Saturday, November 1, 2014

Ten Takeaways From Ukraine’s Vote | Johnson's Russia List

NoB4U Note: The author makes some valid points about the recent Ukrainian elections, but misses the mark badly on some of the others. But what do you expect from Radio Free Europe?

Ukrainians have voted in a new parliament for the first time since the Euromaidan protests ousted President Viktor Yanukovych and his pro-Russian government earlier this year.

Here are some takeaways from the October 26 vote:

The West-Russia divide is no longer relevant in parliament

Since the collapse of the Soviet Union, Ukraine’s parliamentary battles have largely taken place between so-called pro-Western factions and pro-Russian ones. No more. For the first time in the history of independent Ukraine, the country’s parliament will be dominated by parties that support strong ties with Europe. The likely top three parties all support EU accession and, combined, upwards of 75 percent of the seats are expected to be held by pro-Europe deputies.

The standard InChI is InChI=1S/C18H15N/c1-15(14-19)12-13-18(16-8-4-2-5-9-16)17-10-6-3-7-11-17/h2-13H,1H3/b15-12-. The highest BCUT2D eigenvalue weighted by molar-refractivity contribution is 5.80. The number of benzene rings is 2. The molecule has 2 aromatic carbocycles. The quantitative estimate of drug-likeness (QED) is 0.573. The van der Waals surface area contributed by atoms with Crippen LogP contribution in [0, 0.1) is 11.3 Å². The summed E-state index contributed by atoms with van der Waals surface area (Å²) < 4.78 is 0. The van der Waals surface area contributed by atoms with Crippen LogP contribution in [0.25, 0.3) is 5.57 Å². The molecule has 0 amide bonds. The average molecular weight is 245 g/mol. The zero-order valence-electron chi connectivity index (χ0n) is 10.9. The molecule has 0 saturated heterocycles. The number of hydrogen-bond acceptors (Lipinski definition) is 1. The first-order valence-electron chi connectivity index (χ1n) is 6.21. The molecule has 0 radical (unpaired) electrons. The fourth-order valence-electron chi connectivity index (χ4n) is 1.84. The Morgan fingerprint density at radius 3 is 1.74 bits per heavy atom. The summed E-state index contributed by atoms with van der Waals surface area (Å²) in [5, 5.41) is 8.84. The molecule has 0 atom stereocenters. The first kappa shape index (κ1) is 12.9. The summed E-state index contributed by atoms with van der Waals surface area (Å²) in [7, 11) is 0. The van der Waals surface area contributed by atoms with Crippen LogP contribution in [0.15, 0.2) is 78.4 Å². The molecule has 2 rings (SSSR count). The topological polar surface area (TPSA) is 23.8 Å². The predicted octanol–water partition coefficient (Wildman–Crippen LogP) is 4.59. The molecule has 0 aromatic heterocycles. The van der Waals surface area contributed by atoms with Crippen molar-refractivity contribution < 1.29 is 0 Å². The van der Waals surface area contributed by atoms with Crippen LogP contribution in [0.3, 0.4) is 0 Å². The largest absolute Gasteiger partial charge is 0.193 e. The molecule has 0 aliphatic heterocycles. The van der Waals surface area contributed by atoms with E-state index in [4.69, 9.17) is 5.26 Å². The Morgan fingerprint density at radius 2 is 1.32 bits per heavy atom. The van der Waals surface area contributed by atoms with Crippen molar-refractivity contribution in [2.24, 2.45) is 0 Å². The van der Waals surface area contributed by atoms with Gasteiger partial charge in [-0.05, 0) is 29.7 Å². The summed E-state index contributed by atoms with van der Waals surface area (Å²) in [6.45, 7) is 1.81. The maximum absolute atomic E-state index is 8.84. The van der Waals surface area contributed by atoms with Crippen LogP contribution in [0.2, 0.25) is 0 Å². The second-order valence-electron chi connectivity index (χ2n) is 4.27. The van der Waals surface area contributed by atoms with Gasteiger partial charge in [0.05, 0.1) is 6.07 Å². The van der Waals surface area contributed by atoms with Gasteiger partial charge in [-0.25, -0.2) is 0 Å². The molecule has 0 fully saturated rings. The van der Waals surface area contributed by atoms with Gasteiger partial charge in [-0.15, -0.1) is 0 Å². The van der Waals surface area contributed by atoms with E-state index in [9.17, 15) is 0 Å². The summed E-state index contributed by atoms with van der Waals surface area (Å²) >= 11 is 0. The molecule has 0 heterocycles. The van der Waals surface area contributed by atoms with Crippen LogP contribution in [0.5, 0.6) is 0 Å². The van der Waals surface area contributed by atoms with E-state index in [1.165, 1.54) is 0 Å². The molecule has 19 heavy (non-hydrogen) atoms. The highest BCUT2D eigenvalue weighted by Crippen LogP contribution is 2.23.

Poroshenko’s party underperformed

President Petro Poroshenko will have a pro-European coalition, but his party is not coming out looking as strong as he had once hoped. At one point, members of the Petro Poroshenko Bloc thought it possible to win an outright parliamentary majority. And just days before the elections, opinion polling showed it likely to be at least 10 points ahead of the closest runner-up. Instead, as results came in, the party was running neck-and-neck with the People’s Front party led by Prime Minister Arseniy Yatsenyuk. They have put on a united front — saying they will form a coalition together — but we can likely expect a budding rivalry.

Radical protest vote falls flat

Polling had predicted that ultra-populist candidate Oleh Lyashko (his Radical Party logo is a pitchfork) would place second, as Ukrainians — growing disenchanted with the slow pace of reforms and the sagging war effort in the east — looked to cast a protest vote. Instead, the Radical Party came in a distant fifth, with about 7.5 percent of the vote.

Complete story at - Ten Takeaways From Ukraine’s Vote | Johnson's Russia ListCC Photo Google Image Search Source is www globalresearch ca  Subject is ukraine flag1

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